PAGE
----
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Thought Leadership

Why many women with autism and ADHD aren’t diagnosed until adulthood – and what to do if you think you’re one of them

Dr Alokananda Rudra, from our Department of Psychology, addresses a number of reasons why autism and ADHD are both often missed or even misdiagnosed in girls and women and that the importance of a greater awareness of the symptoms and behaviour associated with autism and ADHD will be critical in changing how both are diagnosed.
Male hands holding clipboard assessing seated woman

Warmer summers threaten Antarctica’s giant ice shelves because of the lakes they create

PhD student, Jennifer Arthur, from our Department of Geography, outlines the department's recent research into the formation of surface meltwater lakes around the world’s largest ice sheet.
Aerial view of ice over a body of water

Ukraine invasion: Putin’s conflict is showcasing a new age for war reporting

Professor Tim Luckhurst, Principal of South College, believes that modern 21st-century war correspondents have an advantage over their predecessors as whether for radio, television, web or print, they can file instantly via satellite internet as their words and pictures are not subject to direct censorship.
Person Holding Canon Dslr Camera Close-up Photo

Can we ever fully separate our work and home lives? Philosophy suggests we should stop trying

Dr Peter West, from our Department of Philosophy, explores aspects of work-life balance portrayed in Apple TV's sci-fi series Severance and its connection with philosophical thinking about memory in order to understand personal identity.
Laptop phone coffee and hands

How fans fall in love with women’s football

Dr Stacey Pope, in our Department of Sport and Exercise Sciences, and Associate Professor of Sociology, Rachel Allison, from Mississippi State University highlight the importance of respectful media coverage in leading people to become fans of women’s football.
Two players with a football

A history of Easter feasts and why the English breakfast might be medieval

Professor Giles Gasper, in our Department of History, looks back on the Christian festival and its traditions associated with food.
Hot cross buns on baking tray on top of table beside plate of butter

Autistic people are six times more likely to attempt suicide – poor mental health support may be to blame

As part of World Autism Acceptance week, Dr Patrick Jachyra, from our Department of Sport and Exercise Sciences, Jacqui Rodgers, Professor of Psychology and Mental Health and an autism researcher based in the Faculty of Medical Sciences at Newcastle University and Sarah Cassidy, Associate Professor of Mental Health and Autism at University of Nottingham raise awareness about the thoughts of ending life among autistic people.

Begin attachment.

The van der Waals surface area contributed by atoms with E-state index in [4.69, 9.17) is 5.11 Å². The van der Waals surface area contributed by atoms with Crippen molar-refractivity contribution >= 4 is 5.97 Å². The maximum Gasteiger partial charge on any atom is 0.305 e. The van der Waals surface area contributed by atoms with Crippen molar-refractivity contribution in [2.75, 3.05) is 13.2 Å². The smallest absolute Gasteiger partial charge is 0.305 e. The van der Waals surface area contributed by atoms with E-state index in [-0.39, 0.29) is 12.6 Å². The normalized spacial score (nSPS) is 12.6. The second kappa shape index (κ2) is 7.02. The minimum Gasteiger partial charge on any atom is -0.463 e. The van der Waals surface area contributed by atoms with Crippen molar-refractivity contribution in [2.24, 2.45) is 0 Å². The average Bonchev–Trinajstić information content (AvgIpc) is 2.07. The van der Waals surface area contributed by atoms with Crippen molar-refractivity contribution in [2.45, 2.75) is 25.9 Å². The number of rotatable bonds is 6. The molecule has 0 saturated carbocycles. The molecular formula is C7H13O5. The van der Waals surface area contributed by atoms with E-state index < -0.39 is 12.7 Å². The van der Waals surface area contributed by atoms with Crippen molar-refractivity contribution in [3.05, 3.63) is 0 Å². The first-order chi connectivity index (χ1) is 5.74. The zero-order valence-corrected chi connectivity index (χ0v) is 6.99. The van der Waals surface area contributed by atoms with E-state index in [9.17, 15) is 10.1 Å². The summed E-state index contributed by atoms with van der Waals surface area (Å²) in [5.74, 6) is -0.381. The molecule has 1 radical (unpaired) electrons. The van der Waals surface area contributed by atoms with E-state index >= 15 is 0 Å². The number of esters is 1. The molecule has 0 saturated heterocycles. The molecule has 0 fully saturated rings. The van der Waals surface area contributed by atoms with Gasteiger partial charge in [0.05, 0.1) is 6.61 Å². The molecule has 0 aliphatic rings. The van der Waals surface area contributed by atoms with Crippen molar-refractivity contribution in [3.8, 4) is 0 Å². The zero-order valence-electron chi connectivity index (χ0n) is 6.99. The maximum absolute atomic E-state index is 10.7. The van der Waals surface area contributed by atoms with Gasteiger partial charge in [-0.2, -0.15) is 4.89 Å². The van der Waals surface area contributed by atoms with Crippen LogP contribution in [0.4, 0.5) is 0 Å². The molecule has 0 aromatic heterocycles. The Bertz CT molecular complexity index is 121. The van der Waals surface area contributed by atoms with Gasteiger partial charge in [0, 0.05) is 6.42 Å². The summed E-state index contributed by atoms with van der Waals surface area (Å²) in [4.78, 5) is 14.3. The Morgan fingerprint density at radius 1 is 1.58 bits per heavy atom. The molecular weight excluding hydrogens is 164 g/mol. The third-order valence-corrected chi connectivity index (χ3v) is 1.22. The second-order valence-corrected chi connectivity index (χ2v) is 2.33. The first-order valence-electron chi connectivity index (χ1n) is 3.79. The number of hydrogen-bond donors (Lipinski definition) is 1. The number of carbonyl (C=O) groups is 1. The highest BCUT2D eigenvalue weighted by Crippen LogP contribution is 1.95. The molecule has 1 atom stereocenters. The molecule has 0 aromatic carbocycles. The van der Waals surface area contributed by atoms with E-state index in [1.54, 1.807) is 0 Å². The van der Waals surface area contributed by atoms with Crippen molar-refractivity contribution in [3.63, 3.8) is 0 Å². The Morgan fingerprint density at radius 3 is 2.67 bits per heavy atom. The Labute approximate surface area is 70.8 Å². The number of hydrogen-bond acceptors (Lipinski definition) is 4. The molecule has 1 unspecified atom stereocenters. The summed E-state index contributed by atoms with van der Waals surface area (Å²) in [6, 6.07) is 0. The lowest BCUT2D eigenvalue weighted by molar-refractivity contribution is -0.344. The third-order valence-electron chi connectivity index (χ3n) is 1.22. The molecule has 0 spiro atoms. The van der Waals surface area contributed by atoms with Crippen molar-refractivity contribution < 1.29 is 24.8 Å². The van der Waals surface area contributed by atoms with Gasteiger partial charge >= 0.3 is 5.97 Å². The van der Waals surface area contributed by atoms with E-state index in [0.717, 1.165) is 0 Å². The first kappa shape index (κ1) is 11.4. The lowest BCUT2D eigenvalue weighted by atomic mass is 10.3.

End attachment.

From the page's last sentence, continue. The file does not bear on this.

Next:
Upset woman sitting on couch alone at home

Ukraine: aid workers were forced out of Syria – the same thing could happen in this war

Dr William Plowright, from our School of Government and International Affairs, addresses the possible threat to humanitarian aid workers in the Russia-Ukraine war and the effect this would have to civilians on the ground.
Aerial of female medic with first aid equipment on floor

Ukraine war: death of a ‘fixer’ underlines the dangers of this unsung but vital job for journalism

Professor Tim Luckhurst, Principal of South College, emphasises the importance of a 'fixer' to broadcasters covering foreign conflicts for international news organisations.
After the explosion in Kyiv Ukraine 2022

Durham visual Palaeopsychology: cross-disciplinary research into the origins of art

Professor Paul Pettitt from our Department of Archaeology and Professor Bob Kentridge from our Department of Psychology explores the origins of human art through Visual Palaeopsychology.
Paul Pettitt

How a makeshift PoW chapel from WWII continues to connect Ukrainians and Britons

PhD student, Daniel Adamson, from our Department of History, discusses the history of a chapel in Scotland created by Ukrainian prisoners of war and how this ties in with current events.
Hallmuir Scotland Ukrainian Chapel

No PCR, no problem: how COVID can be diagnosed with X-rays

Dr Stamos Katsigiannis, from our Department of Computer Science, Professor of Computing Engineering, Naeem Ramzan and PhD student, Gabriel Okolo, from University of the West of Scotland outline their research into whether a quick and reliable alternative to PCR testing could be provided by using commonly available hospital equipment – namely, the machines available in the radiography department.
Woman in White Long Sleeve Shirt Holding Blue and White X-Ray of Lungs